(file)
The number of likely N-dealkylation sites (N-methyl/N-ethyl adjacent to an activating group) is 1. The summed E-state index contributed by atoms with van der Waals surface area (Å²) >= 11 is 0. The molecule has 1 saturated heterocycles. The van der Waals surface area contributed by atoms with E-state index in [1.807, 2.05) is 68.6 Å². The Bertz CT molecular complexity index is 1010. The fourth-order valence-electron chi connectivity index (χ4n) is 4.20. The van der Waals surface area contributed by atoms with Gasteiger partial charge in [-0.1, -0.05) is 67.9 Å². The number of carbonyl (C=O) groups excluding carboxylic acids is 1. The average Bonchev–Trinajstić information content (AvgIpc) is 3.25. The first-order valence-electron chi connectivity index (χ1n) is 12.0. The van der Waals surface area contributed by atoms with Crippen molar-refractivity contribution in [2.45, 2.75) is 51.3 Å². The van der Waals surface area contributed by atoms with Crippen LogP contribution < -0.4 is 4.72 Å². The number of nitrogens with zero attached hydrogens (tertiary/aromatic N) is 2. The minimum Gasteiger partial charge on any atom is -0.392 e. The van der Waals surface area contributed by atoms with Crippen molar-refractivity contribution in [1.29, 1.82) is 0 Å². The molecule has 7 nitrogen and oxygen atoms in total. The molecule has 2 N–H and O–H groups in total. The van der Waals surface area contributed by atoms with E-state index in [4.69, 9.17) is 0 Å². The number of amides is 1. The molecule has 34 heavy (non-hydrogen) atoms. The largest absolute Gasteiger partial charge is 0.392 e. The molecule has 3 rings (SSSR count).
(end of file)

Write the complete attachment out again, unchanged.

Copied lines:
The number of likely N-dealkylation sites (N-methyl/N-ethyl adjacent to an activating group) is 1. The summed E-state index contributed by atoms with van der Waals surface area (Å²) >= 11 is 0. The molecule has 1 saturated heterocycles. The van der Waals surface area contributed by atoms with E-state index in [1.807, 2.05) is 68.6 Å². The Bertz CT molecular complexity index is 1010. The fourth-order valence-electron chi connectivity index (χ4n) is 4.20. The van der Waals surface area contributed by atoms with Gasteiger partial charge in [-0.1, -0.05) is 67.9 Å². The number of carbonyl (C=O) groups excluding carboxylic acids is 1. The average Bonchev–Trinajstić information content (AvgIpc) is 3.25. The first-order valence-electron chi connectivity index (χ1n) is 12.0. The van der Waals surface area contributed by atoms with Crippen molar-refractivity contribution in [2.45, 2.75) is 51.3 Å². The van der Waals surface area contributed by atoms with Crippen LogP contribution < -0.4 is 4.72 Å². The number of nitrogens with zero attached hydrogens (tertiary/aromatic N) is 2. The minimum Gasteiger partial charge on any atom is -0.392 e. The van der Waals surface area contributed by atoms with Crippen molar-refractivity contribution in [1.29, 1.82) is 0 Å². The molecule has 7 nitrogen and oxygen atoms in total. The molecule has 2 N–H and O–H groups in total. The van der Waals surface area contributed by atoms with E-state index in [4.69, 9.17) is 0 Å². The number of amides is 1. The molecule has 34 heavy (non-hydrogen) atoms. The largest absolute Gasteiger partial charge is 0.392 e. The molecule has 3 rings (SSSR count).